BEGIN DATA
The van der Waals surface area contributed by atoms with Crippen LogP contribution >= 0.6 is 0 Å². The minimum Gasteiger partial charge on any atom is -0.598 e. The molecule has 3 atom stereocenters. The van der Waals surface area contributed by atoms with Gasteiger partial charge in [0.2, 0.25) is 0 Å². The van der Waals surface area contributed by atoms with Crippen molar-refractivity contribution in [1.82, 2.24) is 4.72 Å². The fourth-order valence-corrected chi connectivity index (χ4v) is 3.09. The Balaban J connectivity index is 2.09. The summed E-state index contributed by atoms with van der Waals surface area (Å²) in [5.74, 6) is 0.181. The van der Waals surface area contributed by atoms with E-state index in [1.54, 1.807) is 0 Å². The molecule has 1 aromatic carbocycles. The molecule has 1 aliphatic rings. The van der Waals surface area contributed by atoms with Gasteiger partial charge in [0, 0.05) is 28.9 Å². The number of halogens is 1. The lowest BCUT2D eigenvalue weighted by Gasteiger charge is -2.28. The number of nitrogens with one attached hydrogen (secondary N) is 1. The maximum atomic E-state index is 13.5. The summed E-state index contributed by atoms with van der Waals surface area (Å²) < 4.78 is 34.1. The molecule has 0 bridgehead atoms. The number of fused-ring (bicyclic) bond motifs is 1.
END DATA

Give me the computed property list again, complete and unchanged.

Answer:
The van der Waals surface area contributed by atoms with Crippen LogP contribution >= 0.6 is 0 Å². The minimum Gasteiger partial charge on any atom is -0.598 e. The molecule has 3 atom stereocenters. The van der Waals surface area contributed by atoms with Gasteiger partial charge in [0.2, 0.25) is 0 Å². The van der Waals surface area contributed by atoms with Crippen molar-refractivity contribution in [1.82, 2.24) is 4.72 Å². The fourth-order valence-corrected chi connectivity index (χ4v) is 3.09. The Balaban J connectivity index is 2.09. The summed E-state index contributed by atoms with van der Waals surface area (Å²) in [5.74, 6) is 0.181. The van der Waals surface area contributed by atoms with E-state index in [1.54, 1.807) is 0 Å². The molecule has 1 aromatic carbocycles. The molecule has 1 aliphatic rings. The van der Waals surface area contributed by atoms with Gasteiger partial charge in [0, 0.05) is 28.9 Å². The number of halogens is 1. The lowest BCUT2D eigenvalue weighted by Gasteiger charge is -2.28. The number of nitrogens with one attached hydrogen (secondary N) is 1. The maximum atomic E-state index is 13.5. The summed E-state index contributed by atoms with van der Waals surface area (Å²) < 4.78 is 34.1. The molecule has 0 bridgehead atoms. The number of fused-ring (bicyclic) bond motifs is 1.